He is a proud and stubborn man who has suffered personal heartbreak, losing a daughter and granddaughter, one to cancer and the other to gun violence. During his early years in the Los Angeles Police Department, he was often the target of blatant racism, leaving him deeply sensitive to any slight.

Like an armor, his personality is strong and controlling -- but it is marked by contradictions. He can be witty and self-deprecating, well-prepared and engaging. Yet he is often undiplomatic, insular, inflexible and single-minded.

Parks fusses over bureaucratic details with so much tenacity that his critics say he misses the bigger picture. Potential political supporters aren’t quite sure what to make of him or his motivations for taking on Hahn.


Some see his campaign as pure revenge, an allegation that Parks denies.

“I don’t think it is lost on anyone that he feels he has a score to settle with Jim Hahn,” said one close associate who declined to speak publicly for fear of offending Parks. “But the truth is, he has every right to run.”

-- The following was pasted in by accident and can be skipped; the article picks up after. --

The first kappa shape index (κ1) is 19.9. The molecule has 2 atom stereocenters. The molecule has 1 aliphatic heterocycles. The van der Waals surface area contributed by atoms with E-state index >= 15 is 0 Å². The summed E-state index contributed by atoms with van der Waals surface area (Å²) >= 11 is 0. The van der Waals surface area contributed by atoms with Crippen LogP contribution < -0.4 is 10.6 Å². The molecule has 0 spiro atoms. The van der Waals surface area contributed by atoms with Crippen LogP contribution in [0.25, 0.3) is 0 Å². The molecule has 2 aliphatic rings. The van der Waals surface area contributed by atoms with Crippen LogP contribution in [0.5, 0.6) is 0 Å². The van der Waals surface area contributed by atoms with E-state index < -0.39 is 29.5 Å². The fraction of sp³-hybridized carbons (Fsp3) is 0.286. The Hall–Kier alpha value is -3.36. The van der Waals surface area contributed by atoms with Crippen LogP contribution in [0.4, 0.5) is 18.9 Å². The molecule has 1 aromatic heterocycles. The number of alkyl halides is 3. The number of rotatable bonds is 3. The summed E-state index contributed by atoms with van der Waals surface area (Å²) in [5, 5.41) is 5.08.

As police chief, Parks fought with Hahn, who he thought had no business meddling with the Police Department. He was constantly at odds with the powerful police union and the rank-and-file cops, who viewed him as a cold disciplinarian.

He trusts few people and, even in the throes of a big-city campaign, relies largely on the counsel of his wife, Bobbie, and son, Bernard Parks Jr.--both political novices. When several pundits recently criticized the involvement of his family in running his mayoral bid, Parks became angry, casting the criticisms as racist.


“We’re not slaves anymore,” Parks says heatedly. “Families are allowed to stay together. They don’t sell us off anymore.

“My family is very important. Bobbie is a partner in everything I do. Anyone who doesn’t like that, that’s their problem.”

He’s a man who doesn’t like his authority questioned, and who never forgets what he considers a betrayal.